We have characterized the function of the human cytomegalovirus US24 gene, a US22 gene family member. Two US24-deficient mutants (BADinUS24 and BADsubUS24) exhibited a 20- to 30-fold growth defect, compared to their wild-type parent (BADwt), after infection at a relatively low (0.01 PFU/cell) or high (1 PFU/cell) input multiplicity. Representative virus-encoded proteins and viral DNA accumulated with normal kinetics to wild-type levels after infection with mutant virus when cells received equal numbers of mutant and wild-type infectious units. Further, the proteins were properly localized and no ultrastructural differences were found by electron microscopy in mutant-virus-infected cells compared to wild-type-virus-infected cells. However, virions produced by US24-deficient mutants had a 10-fold-higher genome-to-PFU ratio than wild-type virus. When infections were performed using equal numbers of input virus particles, the expression of immediate-early, early, and late viral proteins was substantially delayed and decreased in the absence of US24 protein. This delay is not due to inefficient virus entry, since two tegument proteins and viral DNA moved to the nucleus equally well in mutant- and wild-type-virus-infected cells. In summary, US24 is a virion protein and virions produced by US24-deficient viruses exhibit a block to the human cytomegalovirus replication cycle after viral DNA reaches the nucleus and before immediate-early mRNAs are transcribed.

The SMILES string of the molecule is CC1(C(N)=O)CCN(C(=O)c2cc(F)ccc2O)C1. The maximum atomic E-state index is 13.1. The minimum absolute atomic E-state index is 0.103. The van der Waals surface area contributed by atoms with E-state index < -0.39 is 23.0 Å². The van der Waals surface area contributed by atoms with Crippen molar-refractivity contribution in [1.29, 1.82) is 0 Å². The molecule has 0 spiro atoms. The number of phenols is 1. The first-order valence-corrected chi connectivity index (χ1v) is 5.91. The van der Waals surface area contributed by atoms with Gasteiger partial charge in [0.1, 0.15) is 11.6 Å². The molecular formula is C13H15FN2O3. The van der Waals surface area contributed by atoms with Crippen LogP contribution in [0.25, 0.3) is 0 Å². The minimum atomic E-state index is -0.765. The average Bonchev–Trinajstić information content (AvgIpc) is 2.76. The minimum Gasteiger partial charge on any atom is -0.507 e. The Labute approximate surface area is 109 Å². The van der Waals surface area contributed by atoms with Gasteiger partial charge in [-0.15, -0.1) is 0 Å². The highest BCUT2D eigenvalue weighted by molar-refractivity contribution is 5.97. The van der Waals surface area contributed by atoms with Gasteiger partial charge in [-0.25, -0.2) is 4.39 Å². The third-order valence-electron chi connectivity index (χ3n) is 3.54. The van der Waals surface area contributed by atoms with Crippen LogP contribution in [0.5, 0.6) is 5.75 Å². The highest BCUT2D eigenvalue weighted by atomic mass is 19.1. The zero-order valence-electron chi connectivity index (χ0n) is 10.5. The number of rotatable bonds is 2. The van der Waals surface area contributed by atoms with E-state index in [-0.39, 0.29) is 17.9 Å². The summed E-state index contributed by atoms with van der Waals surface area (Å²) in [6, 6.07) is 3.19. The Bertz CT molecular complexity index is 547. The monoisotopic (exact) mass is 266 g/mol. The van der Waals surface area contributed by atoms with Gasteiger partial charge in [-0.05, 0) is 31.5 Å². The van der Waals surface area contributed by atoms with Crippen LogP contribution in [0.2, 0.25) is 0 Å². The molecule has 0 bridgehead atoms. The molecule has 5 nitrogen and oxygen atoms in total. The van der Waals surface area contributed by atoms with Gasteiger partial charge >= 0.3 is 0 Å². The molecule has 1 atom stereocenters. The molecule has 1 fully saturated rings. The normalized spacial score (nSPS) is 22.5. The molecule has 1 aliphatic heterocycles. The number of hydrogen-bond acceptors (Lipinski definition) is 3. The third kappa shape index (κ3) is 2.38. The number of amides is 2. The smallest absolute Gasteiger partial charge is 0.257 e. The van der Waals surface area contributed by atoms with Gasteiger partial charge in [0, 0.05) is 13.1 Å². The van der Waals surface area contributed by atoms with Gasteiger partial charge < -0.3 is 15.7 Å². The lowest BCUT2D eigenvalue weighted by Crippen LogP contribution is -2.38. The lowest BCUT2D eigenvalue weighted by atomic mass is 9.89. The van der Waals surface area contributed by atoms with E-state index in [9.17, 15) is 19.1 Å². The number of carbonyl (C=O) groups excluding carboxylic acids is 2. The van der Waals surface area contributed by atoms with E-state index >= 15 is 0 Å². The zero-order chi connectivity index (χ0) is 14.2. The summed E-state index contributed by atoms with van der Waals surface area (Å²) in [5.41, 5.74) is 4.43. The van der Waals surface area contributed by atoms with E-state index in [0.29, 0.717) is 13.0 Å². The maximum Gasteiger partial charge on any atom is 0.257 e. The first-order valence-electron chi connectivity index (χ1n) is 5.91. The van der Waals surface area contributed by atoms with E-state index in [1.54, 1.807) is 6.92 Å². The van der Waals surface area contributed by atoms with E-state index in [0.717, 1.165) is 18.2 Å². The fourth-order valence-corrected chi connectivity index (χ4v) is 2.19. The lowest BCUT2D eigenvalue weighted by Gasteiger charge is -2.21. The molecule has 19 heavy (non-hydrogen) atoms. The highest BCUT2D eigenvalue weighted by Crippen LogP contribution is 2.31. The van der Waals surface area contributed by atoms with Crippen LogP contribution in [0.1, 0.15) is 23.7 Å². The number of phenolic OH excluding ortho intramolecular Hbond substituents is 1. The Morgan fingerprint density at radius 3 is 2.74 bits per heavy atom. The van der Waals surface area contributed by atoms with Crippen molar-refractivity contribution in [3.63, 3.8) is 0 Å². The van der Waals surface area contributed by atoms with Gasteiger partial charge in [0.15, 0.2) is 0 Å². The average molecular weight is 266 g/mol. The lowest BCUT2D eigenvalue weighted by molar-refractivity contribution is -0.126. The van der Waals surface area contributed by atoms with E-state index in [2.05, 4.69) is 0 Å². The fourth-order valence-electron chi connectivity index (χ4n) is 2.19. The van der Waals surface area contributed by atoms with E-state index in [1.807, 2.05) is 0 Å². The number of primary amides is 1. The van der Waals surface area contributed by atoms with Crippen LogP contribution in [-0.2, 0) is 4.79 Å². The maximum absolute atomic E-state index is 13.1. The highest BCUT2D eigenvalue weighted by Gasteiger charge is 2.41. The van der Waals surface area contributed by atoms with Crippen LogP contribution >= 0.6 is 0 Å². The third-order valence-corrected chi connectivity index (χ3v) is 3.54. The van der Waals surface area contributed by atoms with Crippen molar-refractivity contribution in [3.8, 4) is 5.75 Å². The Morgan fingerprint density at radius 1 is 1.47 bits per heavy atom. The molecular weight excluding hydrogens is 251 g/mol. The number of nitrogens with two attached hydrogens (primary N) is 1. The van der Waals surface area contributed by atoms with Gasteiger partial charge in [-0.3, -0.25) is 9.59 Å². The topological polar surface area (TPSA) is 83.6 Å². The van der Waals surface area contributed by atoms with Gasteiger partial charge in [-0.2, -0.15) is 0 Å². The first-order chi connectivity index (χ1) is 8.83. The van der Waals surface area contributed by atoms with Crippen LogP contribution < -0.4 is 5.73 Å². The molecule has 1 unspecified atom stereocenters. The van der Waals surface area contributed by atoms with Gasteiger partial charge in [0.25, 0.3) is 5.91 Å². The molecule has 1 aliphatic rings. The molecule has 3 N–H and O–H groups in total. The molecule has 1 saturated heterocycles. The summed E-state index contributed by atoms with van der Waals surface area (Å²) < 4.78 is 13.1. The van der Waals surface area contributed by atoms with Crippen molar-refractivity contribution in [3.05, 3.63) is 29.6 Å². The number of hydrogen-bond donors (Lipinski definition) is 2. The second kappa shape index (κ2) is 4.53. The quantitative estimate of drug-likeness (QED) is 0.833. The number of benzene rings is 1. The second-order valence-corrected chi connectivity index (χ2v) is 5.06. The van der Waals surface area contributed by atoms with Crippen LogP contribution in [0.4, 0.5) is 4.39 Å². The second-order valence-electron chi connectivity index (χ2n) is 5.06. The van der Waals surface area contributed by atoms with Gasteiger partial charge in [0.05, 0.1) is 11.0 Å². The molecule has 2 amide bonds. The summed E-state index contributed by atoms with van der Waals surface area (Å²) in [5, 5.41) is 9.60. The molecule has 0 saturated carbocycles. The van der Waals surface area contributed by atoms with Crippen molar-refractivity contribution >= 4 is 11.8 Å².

All Science Journal Classification (ASJC) codes
- Insect Science